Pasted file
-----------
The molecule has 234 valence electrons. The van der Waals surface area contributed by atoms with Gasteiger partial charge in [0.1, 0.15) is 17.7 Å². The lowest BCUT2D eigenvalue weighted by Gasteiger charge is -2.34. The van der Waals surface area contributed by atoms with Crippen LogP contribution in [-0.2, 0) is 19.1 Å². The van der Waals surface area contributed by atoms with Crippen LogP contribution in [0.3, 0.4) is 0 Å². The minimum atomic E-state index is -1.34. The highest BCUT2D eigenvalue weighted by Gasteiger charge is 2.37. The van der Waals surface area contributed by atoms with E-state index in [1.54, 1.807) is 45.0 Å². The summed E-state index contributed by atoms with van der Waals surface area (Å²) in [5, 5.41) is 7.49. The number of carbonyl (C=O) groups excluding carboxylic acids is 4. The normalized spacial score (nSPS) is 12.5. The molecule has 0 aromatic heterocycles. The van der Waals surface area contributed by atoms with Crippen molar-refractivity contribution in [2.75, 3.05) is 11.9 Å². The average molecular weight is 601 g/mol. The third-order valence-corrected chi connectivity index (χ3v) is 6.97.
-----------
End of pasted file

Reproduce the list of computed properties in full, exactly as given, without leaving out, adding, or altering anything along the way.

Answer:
The molecule has 234 valence electrons. The van der Waals surface area contributed by atoms with Gasteiger partial charge in [0.1, 0.15) is 17.7 Å². The lowest BCUT2D eigenvalue weighted by Gasteiger charge is -2.34. The van der Waals surface area contributed by atoms with Crippen LogP contribution in [-0.2, 0) is 19.1 Å². The van der Waals surface area contributed by atoms with Crippen LogP contribution in [0.3, 0.4) is 0 Å². The minimum atomic E-state index is -1.34. The highest BCUT2D eigenvalue weighted by Gasteiger charge is 2.37. The van der Waals surface area contributed by atoms with E-state index in [1.54, 1.807) is 45.0 Å². The summed E-state index contributed by atoms with van der Waals surface area (Å²) in [5, 5.41) is 7.49. The number of carbonyl (C=O) groups excluding carboxylic acids is 4. The normalized spacial score (nSPS) is 12.5. The molecule has 0 aromatic heterocycles. The van der Waals surface area contributed by atoms with Crippen molar-refractivity contribution in [2.75, 3.05) is 11.9 Å². The average molecular weight is 601 g/mol. The third-order valence-corrected chi connectivity index (χ3v) is 6.97.